April Fools! [Haha…hilarious]
I thought that since I haven’t written in a while, that I use April Fool’s as a segway for an update. Obviously, I am not fluent yet. I have learned a lot about the language, culture, and people. I believe, however, that there is a grand misconception about truly obtaining a foreign language. Even though I can say with confidence that I have somewhat of a high capacity for the language, I believe my experience here has given me a new perspective on fluency, as well as many other life-lessons. Regarding fluency, I don’t think I will be able to truly call myself fluent until I can interact with the language on a daily basis, in all forms with confidence and skills to negotiate my way through conversation, readings, etc. Unless I have a frequent interaction with the language, it won’t happen. The misconception that fluency means knowing everything is daunting. Once I came here, I realized what I knew and what I didn’t. As anything else with regards to learning, it is a process. I don’t think I will ever come to the day where I will say, “Okay, that’s it. I know everything I need to know about the spanish language…” and I hope I never do. I love spanish more than ever, and I hope someday to add more languages into my arsenal. Every day, I learn something new, even when it seems as minuscule as vocabulary, my capacity for the language is growing, and I believe, that the learning will never really stop.
When encountering a language, it is an interaction beyond semantics, grammar, vocabulary, it’s a summation of a culture, of a lifestyle, of a community and how they are able to communicate. Leaning a foreign language does not only give you numerous cognitive benefits, but the opportunity to interact with a group of people that wasn’t before possible. Being here has been difficult, an experience that I don’t think I could have ever started to prepare for. Some people you encounter will tell you that it is nearly impossible to communicate and on the other hand of the spectrum, that after one month, you should be fluent. Let’s discard the extremes, shall we? Because I know from experience that neither is accurate. Everyday is a new struggle, both at the same time, an opportunity to improve. Some days are better than others. Some people are exposed to it more because of their living environment, maybe because of a host family. Either way, the weight of it comes down to you, whether you want it or not. If so, you’ll push harder. When people hear you struggling and talk to you in English, you’ll be assertive and keep talking in Spanish. When you don’t know a word, you will ask or figure another way to say it. When you are done 3 hours of class all in Spanish, at the end of the day, you won’t stop listening, reading, writing, or speaking (if all, quite impressive). I can’t say that I have done this consistently, but it gets easier. And I am proud of my struggle, of at least, my efforts if I fail.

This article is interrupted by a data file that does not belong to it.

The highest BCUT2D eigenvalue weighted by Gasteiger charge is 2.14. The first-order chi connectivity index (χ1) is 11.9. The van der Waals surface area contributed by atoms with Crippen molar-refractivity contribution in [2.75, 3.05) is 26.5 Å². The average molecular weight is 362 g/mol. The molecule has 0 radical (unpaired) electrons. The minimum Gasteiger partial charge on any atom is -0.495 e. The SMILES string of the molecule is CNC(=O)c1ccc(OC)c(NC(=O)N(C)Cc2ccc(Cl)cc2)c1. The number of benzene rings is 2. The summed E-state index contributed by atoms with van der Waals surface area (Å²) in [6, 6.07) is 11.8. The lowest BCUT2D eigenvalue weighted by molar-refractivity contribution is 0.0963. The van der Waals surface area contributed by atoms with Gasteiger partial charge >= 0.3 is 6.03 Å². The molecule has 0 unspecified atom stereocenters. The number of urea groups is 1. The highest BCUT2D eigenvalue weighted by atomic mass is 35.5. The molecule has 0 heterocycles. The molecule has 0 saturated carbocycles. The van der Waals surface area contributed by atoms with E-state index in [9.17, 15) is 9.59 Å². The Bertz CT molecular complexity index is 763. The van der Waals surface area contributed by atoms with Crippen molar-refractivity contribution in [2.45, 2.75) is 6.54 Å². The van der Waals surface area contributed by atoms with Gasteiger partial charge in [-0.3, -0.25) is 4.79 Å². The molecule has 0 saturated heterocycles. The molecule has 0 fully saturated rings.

Most of the people I encounter here are quite encouraging. You might hear that people will refuse to speak to you, that Spaniards are rude. I full-heartedly disagree. Sometimes, it is true that people will hear you Spanish and switch automatically to English, but with efforts to keep speaking even if struggling, you’ll find that people are helpful, encouraging, and happy that you are taking the time to learn their language, immerse yourself in their culture. I think the hardest part is keeping yourself accountable. Small goals help, but the biggest one is just try each day. Just keep trying [cue ‘Just keep swimming…’ in my head].
Some updates now. I have not traveled as much as I would have expected by now, but reality hits you when you realize you’re studying abroad. Studying. Abroad. I feel like for some reason, everyone forgot to prepare me for the actual academic part. How strange. While I have traveled within Madrid, Salamanca, Avila, and almost Granada (funny story….), I plan to take Semana Santa to my advantage. Also, I have some adventures coming up this week! I am heading to Morocco (Marrakesh), Africa! The weather should be beautiful…and by the end of the trip, other than our other explorations and activities, I will have rode camels, camped in the desert underneath the stars. Just the idea of the two things blows my mind every time. Not to mention, adding a different country and continent on my list! For Semana Santa, Italy and Barcelona are in my sights (let’s see what actually happens…), and Lisbon, Portugal the next weekend. Unfortunately, no ESN Ibiza trip for me…I guess that means other trips, much cheaper for me. Other than that, still dying to go to Granada, Prague, France. I should also be going to Holland to visit my lovely roommates (shout out to Anna and Chiara!).
When I come home, I am looking for opportunities in New Orleans to keep learning and interacting with Spanish as often as possible. If anyone has any suggestions, let me know (whether it is a paid-position, tutoring, Spanish book club. seriously, anything.)
Ah. Ahora, es una de la manana [translation: way too late for my 9 am class tomorrow]. Hasta luego mis lectores!